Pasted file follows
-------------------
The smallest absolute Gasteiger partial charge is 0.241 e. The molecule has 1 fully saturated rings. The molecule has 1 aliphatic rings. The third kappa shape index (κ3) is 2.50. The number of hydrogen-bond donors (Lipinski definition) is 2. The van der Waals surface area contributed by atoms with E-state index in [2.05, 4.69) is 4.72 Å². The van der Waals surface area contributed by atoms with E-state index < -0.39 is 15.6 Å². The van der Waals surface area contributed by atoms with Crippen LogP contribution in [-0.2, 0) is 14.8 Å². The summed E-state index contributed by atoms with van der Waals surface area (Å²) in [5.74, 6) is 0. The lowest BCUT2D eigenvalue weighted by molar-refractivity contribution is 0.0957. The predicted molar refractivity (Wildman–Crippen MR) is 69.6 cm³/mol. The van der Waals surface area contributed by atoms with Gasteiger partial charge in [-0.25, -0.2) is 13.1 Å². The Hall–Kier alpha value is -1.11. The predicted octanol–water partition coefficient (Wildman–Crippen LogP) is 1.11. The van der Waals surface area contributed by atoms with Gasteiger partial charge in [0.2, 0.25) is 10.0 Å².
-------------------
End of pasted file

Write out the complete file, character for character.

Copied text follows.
The smallest absolute Gasteiger partial charge is 0.241 e. The molecule has 1 fully saturated rings. The molecule has 1 aliphatic rings. The third kappa shape index (κ3) is 2.50. The number of hydrogen-bond donors (Lipinski definition) is 2. The van der Waals surface area contributed by atoms with E-state index in [2.05, 4.69) is 4.72 Å². The van der Waals surface area contributed by atoms with E-state index < -0.39 is 15.6 Å². The van der Waals surface area contributed by atoms with Crippen LogP contribution in [-0.2, 0) is 14.8 Å². The summed E-state index contributed by atoms with van der Waals surface area (Å²) in [5.74, 6) is 0. The lowest BCUT2D eigenvalue weighted by molar-refractivity contribution is 0.0957. The predicted molar refractivity (Wildman–Crippen MR) is 69.6 cm³/mol. The van der Waals surface area contributed by atoms with Gasteiger partial charge in [-0.25, -0.2) is 13.1 Å². The Hall–Kier alpha value is -1.11. The predicted octanol–water partition coefficient (Wildman–Crippen LogP) is 1.11. The van der Waals surface area contributed by atoms with Gasteiger partial charge in [0.2, 0.25) is 10.0 Å².